May 5, 2003 - Times of Tibet: Nepal RPCV Mike Stadler presses the cause of Tibet

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By Admin1 (admin) on Tuesday, May 06, 2003 - 6:10 am: Edit Post

Nepal RPCV Mike Stadler presses the cause of Tibet





Read and comment on this story from the Times of Tibet about Nepal RPCV Mike Stadler who takes part in fighting for freedom for a place he has never visited and a boy he has never met. He supports the release of Gedhun Choekyi Nyima, known as the Panchen Lama, a most revered religious leader and in the eyes of his countrymen, second only to the Dalai Lama who is allegedly held by the government of China. Read the story at:

Local freedom fighters press the cause of Tibet*

* This link was active on the date it was posted. PCOL is not responsible for broken links which may have changed.



Local freedom fighters press the cause of Tibet

By The Orange County Register

May 5, 2003, 09:50

I am not in the habit of signing petitions but just felt compelled to do so in support of the release of a boy allegedly held by the government of China.

Tibet's stolen child. His name is Gedhun Choekyi Nyima.

More importantly, he is known as the Panchen Lama, a most revered religious leader and in the eyes of his countrymen, second only to the Dalai Lama.

Now 14, he was abducted and taken to live with the Chinese at age 6, according to activists campaigning for his cause. He remains the world's youngest political prisoner.

Mike Stadler and his wife, Lamu, have followed his plight since 1995. They gave me a stack of papers detailing the story. Then I logged onto the Internet for hours to learn more. Meeting the couple, I hear about how they turned their Los Alamitos home into a factory, painting posters, making T-shirts, organizing rallies to push for a Land of Snows that would be free from Chinese rule. "We live in such an amazing society with all of our rights that we cannot forget those who have no rights," said Stadler, fresh from a stint as president of Los Angeles Friends of Tibet.

He met his future bride after some months in the Peace Corps in Nepal. She was raised in India, the child of Tibetans. Their worlds melt together in a way that I admire. There are no boundaries when they work. And the entire family takes part in fighting for freedom for a place they have never visited, for a boy they have never met.

It all started in the '90s when Lamu, during a trip to Asia, came upon a pile of bodies lying on top of one another, bodies of Tibetan refugees fleeing to Nepal, bodies "that looked like dead, but within minutes, I could see an arm moving here, moving there.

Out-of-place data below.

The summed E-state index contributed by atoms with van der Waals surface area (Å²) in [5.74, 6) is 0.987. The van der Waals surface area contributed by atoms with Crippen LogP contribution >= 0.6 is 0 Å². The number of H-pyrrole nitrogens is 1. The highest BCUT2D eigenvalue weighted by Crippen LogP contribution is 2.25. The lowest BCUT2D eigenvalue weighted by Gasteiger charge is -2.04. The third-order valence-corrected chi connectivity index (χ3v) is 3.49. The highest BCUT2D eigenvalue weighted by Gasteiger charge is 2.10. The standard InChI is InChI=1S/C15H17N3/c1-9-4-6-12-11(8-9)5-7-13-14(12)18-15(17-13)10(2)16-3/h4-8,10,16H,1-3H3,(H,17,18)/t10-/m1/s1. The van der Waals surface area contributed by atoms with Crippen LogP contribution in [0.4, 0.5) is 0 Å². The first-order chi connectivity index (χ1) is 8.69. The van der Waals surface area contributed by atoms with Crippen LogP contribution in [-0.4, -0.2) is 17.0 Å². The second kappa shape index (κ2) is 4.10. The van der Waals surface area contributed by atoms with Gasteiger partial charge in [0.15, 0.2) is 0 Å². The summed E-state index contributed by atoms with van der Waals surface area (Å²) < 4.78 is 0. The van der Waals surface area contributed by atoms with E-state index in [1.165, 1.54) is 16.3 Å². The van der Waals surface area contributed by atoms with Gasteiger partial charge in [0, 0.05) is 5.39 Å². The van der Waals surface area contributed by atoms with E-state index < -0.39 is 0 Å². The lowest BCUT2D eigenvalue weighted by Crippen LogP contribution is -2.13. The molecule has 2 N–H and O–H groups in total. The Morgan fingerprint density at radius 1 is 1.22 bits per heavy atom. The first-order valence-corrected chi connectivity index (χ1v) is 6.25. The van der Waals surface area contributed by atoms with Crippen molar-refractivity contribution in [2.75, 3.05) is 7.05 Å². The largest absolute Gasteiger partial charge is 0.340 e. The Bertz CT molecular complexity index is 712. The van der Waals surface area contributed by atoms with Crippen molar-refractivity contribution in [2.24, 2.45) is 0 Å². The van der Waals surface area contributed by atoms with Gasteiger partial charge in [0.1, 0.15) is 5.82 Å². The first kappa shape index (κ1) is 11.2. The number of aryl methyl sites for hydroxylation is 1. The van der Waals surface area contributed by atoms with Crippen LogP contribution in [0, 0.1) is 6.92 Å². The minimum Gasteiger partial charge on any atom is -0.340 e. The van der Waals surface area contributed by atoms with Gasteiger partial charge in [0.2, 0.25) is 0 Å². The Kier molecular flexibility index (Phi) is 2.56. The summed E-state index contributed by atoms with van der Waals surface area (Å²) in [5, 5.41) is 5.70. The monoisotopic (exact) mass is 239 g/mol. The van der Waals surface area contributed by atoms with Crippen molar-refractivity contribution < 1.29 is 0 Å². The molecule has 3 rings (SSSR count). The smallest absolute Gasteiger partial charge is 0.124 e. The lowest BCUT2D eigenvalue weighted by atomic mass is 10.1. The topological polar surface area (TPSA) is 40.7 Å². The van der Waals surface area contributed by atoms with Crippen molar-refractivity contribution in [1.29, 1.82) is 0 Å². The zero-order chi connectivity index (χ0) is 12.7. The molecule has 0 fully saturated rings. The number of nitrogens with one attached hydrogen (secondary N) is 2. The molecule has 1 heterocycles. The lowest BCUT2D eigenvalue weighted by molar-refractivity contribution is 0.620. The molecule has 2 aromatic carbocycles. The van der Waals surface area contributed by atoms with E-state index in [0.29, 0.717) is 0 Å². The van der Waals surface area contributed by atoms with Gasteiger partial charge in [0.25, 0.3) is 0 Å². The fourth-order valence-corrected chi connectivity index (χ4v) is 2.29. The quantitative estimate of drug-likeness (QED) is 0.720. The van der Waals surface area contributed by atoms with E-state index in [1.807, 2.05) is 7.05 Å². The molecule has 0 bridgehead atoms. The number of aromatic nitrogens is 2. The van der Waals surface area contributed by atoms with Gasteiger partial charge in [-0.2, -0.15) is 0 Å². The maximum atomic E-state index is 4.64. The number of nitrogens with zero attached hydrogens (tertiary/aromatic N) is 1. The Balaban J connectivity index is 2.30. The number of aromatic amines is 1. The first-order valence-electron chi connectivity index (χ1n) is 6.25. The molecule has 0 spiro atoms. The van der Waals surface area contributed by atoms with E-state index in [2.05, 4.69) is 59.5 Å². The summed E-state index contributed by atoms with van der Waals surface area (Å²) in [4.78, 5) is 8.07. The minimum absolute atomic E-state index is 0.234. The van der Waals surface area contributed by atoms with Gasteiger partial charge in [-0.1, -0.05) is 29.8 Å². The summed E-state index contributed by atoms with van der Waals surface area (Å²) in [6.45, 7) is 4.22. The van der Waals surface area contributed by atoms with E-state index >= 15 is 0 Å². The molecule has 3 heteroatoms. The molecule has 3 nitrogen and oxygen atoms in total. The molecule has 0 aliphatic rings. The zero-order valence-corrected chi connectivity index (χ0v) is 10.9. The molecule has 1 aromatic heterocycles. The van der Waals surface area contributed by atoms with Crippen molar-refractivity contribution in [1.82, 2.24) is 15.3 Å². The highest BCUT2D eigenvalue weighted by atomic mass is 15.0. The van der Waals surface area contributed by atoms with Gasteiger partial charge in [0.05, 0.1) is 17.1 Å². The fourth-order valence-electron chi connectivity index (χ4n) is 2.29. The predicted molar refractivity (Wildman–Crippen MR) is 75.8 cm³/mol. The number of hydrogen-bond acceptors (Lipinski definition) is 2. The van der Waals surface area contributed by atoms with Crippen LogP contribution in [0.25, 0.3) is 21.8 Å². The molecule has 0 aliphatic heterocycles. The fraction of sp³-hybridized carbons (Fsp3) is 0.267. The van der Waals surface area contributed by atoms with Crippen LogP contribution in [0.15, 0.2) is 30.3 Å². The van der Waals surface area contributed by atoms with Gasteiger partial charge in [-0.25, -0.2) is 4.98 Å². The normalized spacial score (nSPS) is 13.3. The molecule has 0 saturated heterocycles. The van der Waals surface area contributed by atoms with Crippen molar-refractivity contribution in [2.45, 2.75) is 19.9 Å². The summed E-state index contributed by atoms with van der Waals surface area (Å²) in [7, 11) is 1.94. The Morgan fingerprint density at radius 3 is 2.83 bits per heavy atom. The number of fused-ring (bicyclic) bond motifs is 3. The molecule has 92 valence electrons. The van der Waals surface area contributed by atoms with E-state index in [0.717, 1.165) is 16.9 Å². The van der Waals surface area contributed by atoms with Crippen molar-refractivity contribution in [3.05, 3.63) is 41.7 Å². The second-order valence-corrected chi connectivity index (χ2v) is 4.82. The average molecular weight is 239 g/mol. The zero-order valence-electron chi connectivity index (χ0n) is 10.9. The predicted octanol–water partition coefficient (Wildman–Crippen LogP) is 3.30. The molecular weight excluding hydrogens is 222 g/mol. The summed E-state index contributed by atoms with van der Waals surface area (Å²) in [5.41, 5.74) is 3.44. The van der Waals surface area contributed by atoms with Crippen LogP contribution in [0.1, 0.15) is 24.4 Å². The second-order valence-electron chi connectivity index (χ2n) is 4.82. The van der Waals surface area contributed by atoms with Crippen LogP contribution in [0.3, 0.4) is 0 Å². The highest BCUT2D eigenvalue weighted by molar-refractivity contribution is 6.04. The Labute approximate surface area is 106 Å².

"The people had crossed the mountains, and they had frostbite. Many would have to cut their legs off."

That night she couldn't sleep. The next morning she began asking questions: What would happen to these men and women? How can we help others desperate like them?

What must be done for those who cannot choose the religion they want to worship, living under a government that never stops repressing them?

The Stadlers started researching politics and Buddhism. Daughter Laura, a high school senior, spent her summers doing a Walk for Tibet, going from San Diego to Los Angeles, selling native crafts, camping out in the nation's capital to boost awareness. Her older sister, Nima, a college student in Santa Cruz, flew to Dharamsala, India, the seat of the Tibetan government in exile, to teach orphans in a children's village.

Nima did not want to come back home. "Can I stay?" she asked her parents. "I want to stay, please. There is beauty and pain and generosity. If you want to know real life, Mom, live here."

People like to think of the crisis of Tibetans "as something in the past. It's history. It's done," says Laura, 18. "But it's not. People are still suffering.

"That's why we do it. We fight because it's still going on."

What's going on is the violation of human and religious freedom in a country where Chinese leaders have destroyed more than 6,000 monasteries, stealing and murdering throughout their brutal occupation of more than 50 years - then kidnapping the Panchen Lama within days of his recognition by the Dalai Lama in 1995.

He is believed to be under house arrest near Beijing.

And the supposedly atheistic Chinese government chose its own Panchen Lama, forcing Tibetan monks and nuns to help enthrone him, sparking more protests in Orange County's population of more than 500 Tibetans.

So one recent Friday, the Stadlers found themselves actors in a street theater outside the Chinese Consulate in Los Angeles, protesting. They circulated petitions and went with the crowd to deliver thousands of them, like mine, to show that the Panchen Lama is not forgotten. Supporters around them set up a display of China's "Great Wall of Shame."

They are used to bypassers gawking. A lot of them say: "Where is Tibet? Wow, we didn't know about this situation with Tibet. What can we do?" recalls Lamu, 46. Every event, every movie, every demonstration depicting the horror in the country of her parents' birth, she tries to connect to. There are fliers to distribute, marches to join, former political prisoners to listen to, fund-raisers to host.

"I never like to push people, but I try to share my point," she says. "Look at all the voices speaking out. Look at his holiness, the Dalai Lama. All of them could sit back in the monastery and be comfortable.

"They're old, compared to us, but they're out, making noise.

"We have to do that, too. We'll do as much as we can," she says in her altar room, surrounded by symbols of compassion and peace. "Until I die I will fight for the people."

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This story has been posted in the following forums: : Headlines; COS - Nepal; Tibet; Political Prisoners; Speaking Out; COS - China

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